I think that’s right, and I think across the board in many, many industries—not only in Hollywood, but certainly in our own media industry as well—one of the things that’s become very clear or newly clear, or that men in particular have to sort of wake up and realize, is that this issue of sexual harassment, sexual assault, you know, bad behavior on the part of men is in a way, fundamentally, a labor issue, an issue of situation in the workplace, of women trying to do their work, to get ahead professionally, to realize their own ambitions, and being discouraged, blocked, thwarted, compromised, or just completely demoralized by the way that they’re being treated by men.
And you see that particularly in Hollywood, which is so male-dominated but also doesn’t have a responsible corporate structure. The studios are parts of large corporations, but movies tend to be made on an ad-hoc basis. There’s a deal that’s put together by producers, by agents, by financiers, by the director and various other interested parties, and this deal is put together through a series of meetings, at film festivals, in hotels. That allows for a lot of this kind of stuff to happen.
And the people who are running it, who are in charge of it, are men and function with almost no accountability. You just look at Weinstein and Miramax and then the Weinstein Company. There was no HR department. There was no one to complain to. There was absolutely no one who any woman could go to and say, “Something’s got to be done about this. This is unacceptable.” And that was true in a lot of other cases in Hollywood as well.
There was an article by Amanda Hess in the New York Times, your newspaper. The piece is called “How the Myth of the Artistic Genius Excuses the Abuse of Women.” And one thing that the piece touches on is that we need to look at art through the prism of how it is made and having a different opinion of a work of art knowing how it was made and who the artists were behind it, that it’s OK to think about the art differently.
Do you find yourself sympathetic to that, or do you find yourself re-appraising Woody Allen or reappraising Chinatown, the great Roman Polanski movie, things like that?
I really liked that piece a lot because it made a very strong challenge to what have been critical shibboleths for a very long time: the idea that you must separate the art or that you can separate the art from the artist, or that your aesthetic enjoyment of something functions independent of your moral or ethical or other values.
And one of the things that struck me most that Amanda said in that piece is whether or not you can separate the art from the artist, the question might be: Can you separate the artist from the industry? Because that grounds it again in questions of working conditions, that it’s not just that, in the case of Harvey Weinstein, who I’m not sure anyone would call an artistic genius, certainly a brilliant marketer and packager—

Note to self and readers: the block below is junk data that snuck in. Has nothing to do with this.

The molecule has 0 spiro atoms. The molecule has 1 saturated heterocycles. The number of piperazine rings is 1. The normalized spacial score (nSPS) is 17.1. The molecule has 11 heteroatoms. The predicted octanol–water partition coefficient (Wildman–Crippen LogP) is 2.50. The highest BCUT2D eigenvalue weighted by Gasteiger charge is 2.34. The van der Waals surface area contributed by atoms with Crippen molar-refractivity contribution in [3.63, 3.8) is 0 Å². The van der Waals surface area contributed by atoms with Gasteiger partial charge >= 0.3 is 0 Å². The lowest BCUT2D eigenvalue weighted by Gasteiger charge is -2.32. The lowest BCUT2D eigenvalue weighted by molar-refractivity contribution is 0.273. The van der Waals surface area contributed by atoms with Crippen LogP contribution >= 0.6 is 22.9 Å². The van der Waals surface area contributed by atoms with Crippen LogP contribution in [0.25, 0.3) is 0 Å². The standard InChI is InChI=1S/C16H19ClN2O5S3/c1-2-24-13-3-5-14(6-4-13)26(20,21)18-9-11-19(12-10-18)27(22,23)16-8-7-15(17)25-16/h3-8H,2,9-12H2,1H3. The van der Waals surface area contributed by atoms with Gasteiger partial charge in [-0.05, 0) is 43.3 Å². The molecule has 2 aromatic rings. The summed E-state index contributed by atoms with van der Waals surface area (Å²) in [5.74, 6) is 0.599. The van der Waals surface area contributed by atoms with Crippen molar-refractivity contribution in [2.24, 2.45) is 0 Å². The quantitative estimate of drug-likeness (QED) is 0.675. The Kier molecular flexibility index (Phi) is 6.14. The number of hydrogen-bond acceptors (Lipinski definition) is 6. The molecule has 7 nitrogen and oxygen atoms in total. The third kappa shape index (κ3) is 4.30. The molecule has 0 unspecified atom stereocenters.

Yeah, talent spotter. He sort of knew how to find an audience for certain kinds of movies that other people couldn’t quite get out into the marketplace as well, but, there is a lot of work that women artists were prevented from doing and a lot of art that we’ve, in a way, been denied because of the demoralizing effect of all of this sexual harassment. So that’s something to keep in mind as well.
As to the question of how you judge the work of a particular artist who is known to have done—or suspected to have done—bad things in his private life: That’s a very hard one. And I still don’t have a programmatic answer about that. I feel like everybody, critics or fans or whatever, figures out where to draw their own lines and how to deal with every case.
In the case of Woody Allen, that’s been a particularly hard one for me because, like a lot of people my age, I grew up on Woody Allen. He’s probably one of the three or four most important cultural influences in my life. I saw Annie Hall when it came out, when I was 11 or 12, and I saw it again and again, and I had all of his books on my bedside table all the time I was growing up, and I think I have seen every single one of his movies. So it’s not just thinking in some objective or abstract or detached way How do I, as a critic, make a judgment about that? but How do I, as someone who has attached some personal value to this person’s work, think about the personal implications of that? You know?
It seems like it’s harder the closer the act is to the present day.
I think it would be hard to tell someone something about Shakespeare that would cause them to stop enjoying Hamlet. I don’t think it bothers that many people that Charles Dickens was a horrible person. Nobody feels implicated by going to see a version of A Christmas Carol or reading A Tale of Two Cities in a way that people do by going to see a Woody Allen movie, and that could be in part because he’s being accepted by players in the industry, in part because you’re giving him your money. There are practical reasons for it, but it does seem that our emotional or subjective experience of watching a movie is implicated the closer that person is to us in time.